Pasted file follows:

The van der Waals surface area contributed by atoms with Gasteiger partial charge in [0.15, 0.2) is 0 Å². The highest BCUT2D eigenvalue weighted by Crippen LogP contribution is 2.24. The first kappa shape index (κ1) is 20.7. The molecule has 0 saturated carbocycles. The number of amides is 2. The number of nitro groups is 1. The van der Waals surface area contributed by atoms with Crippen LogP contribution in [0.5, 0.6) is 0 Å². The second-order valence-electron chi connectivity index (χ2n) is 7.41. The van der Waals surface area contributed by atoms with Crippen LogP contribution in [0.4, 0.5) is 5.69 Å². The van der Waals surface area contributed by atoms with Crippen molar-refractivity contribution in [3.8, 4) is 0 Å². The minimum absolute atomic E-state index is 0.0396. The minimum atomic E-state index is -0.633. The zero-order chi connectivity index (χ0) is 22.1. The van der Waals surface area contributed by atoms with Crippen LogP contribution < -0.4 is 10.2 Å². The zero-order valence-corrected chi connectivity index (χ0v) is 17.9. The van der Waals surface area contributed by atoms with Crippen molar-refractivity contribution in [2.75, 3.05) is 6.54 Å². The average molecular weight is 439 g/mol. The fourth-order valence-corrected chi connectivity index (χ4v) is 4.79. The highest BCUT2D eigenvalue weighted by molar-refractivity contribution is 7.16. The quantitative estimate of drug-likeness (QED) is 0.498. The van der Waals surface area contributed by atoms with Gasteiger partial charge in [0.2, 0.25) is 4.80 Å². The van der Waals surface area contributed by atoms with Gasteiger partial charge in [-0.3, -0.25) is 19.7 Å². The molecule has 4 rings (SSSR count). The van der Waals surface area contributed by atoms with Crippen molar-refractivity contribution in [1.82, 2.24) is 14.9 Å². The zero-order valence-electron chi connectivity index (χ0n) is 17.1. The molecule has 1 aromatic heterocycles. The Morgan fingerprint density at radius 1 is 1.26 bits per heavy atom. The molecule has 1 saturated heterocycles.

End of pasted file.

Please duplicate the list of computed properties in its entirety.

The van der Waals surface area contributed by atoms with Gasteiger partial charge in [0.15, 0.2) is 0 Å². The highest BCUT2D eigenvalue weighted by Crippen LogP contribution is 2.24. The first kappa shape index (κ1) is 20.7. The molecule has 0 saturated carbocycles. The number of amides is 2. The number of nitro groups is 1. The van der Waals surface area contributed by atoms with Crippen LogP contribution in [0.5, 0.6) is 0 Å². The second-order valence-electron chi connectivity index (χ2n) is 7.41. The van der Waals surface area contributed by atoms with Crippen LogP contribution in [0.4, 0.5) is 5.69 Å². The van der Waals surface area contributed by atoms with Crippen molar-refractivity contribution in [3.8, 4) is 0 Å². The minimum absolute atomic E-state index is 0.0396. The minimum atomic E-state index is -0.633. The zero-order chi connectivity index (χ0) is 22.1. The van der Waals surface area contributed by atoms with Crippen LogP contribution < -0.4 is 10.2 Å². The zero-order valence-corrected chi connectivity index (χ0v) is 17.9. The van der Waals surface area contributed by atoms with Crippen molar-refractivity contribution in [2.75, 3.05) is 6.54 Å². The average molecular weight is 439 g/mol. The fourth-order valence-corrected chi connectivity index (χ4v) is 4.79. The highest BCUT2D eigenvalue weighted by molar-refractivity contribution is 7.16. The quantitative estimate of drug-likeness (QED) is 0.498. The van der Waals surface area contributed by atoms with Gasteiger partial charge in [0.2, 0.25) is 4.80 Å². The van der Waals surface area contributed by atoms with Gasteiger partial charge in [-0.3, -0.25) is 19.7 Å². The molecule has 4 rings (SSSR count). The van der Waals surface area contributed by atoms with Crippen molar-refractivity contribution in [1.82, 2.24) is 14.9 Å². The zero-order valence-electron chi connectivity index (χ0n) is 17.1. The molecule has 1 aromatic heterocycles. The Morgan fingerprint density at radius 1 is 1.26 bits per heavy atom. The molecule has 1 saturated heterocycles.